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There are steps that residents of states with steep estate taxes can take–short of moving–to help minimize such bills or avoid them altogether.

Although the Federal government may cast a big shadow in terms of estate taxes, don’t forget those state laws lurking in the shadows. If you are building your estate plan, be sure to find out which state estate taxes apply to you.

MarketWatch recently provided some advice in an article titled Protecting your estate in a high-tax state.”

Ironically, the estate tax scare at the federal level is less of a concern at present. The IRS has issued the estate and gift tax exemptions for 2014 and the new unified exemption/credit will be pegged at a cool $5.34 million. Unfortunately, the states did not get the same memo.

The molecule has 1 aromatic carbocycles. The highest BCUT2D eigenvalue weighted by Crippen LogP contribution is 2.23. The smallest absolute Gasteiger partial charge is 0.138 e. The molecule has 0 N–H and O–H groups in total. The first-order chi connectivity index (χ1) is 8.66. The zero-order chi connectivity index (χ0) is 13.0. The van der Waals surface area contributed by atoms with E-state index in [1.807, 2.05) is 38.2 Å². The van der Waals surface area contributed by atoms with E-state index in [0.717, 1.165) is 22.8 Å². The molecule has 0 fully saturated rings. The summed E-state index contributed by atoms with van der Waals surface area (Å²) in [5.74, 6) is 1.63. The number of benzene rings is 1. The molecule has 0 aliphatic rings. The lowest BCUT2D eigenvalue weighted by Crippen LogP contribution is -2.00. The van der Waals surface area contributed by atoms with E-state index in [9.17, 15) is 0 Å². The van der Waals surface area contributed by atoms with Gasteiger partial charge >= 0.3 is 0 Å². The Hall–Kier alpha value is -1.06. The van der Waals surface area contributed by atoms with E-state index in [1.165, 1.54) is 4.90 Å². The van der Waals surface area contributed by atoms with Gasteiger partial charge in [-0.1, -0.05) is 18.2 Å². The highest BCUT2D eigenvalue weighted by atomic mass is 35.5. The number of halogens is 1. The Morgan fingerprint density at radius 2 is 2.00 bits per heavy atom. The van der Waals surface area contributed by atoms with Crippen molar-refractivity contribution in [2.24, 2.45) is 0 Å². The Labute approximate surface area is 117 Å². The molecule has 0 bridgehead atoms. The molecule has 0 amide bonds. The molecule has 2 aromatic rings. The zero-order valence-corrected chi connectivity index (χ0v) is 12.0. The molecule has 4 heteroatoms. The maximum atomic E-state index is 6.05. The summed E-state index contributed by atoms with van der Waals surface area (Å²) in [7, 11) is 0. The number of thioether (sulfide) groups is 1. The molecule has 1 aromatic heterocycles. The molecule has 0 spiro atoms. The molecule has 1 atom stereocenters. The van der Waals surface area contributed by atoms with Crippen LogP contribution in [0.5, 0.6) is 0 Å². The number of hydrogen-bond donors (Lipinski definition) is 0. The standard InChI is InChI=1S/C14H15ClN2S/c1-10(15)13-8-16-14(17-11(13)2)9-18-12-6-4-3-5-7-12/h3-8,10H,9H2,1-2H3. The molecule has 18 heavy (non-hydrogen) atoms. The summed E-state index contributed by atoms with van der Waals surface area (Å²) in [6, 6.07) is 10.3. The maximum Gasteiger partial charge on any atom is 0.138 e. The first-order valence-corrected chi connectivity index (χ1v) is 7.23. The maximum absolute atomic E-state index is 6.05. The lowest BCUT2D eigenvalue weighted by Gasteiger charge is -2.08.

The states are still different and vary considerably. Certain states have their own forms of gift tax, estate tax, inheritance tax, and so on. There are even more subtle taxes such as those on real property.

Even if you live in one state, you might just be affected by the laws of another state if you own the wrong kind of property or conduct business there. Where you choose to retire could also upset your estate tax planning apple cart. In addition, you may be inheriting from family members who are residents in a tax-happy jurisdiction.

Consequently, it is important to follow the Boy Scout motto and always “Be Prepared.’

Reference: MarketWatch (October 28, 2013)Protecting your estate in a high-tax state

For more information on asset preservation and estate planning, please visit my estate planning website.

Mr. Amoruso concentrates his practice on Elder Law, Comprehensive Estate Planning, Asset Preservation, Estate Administration and Guardianship.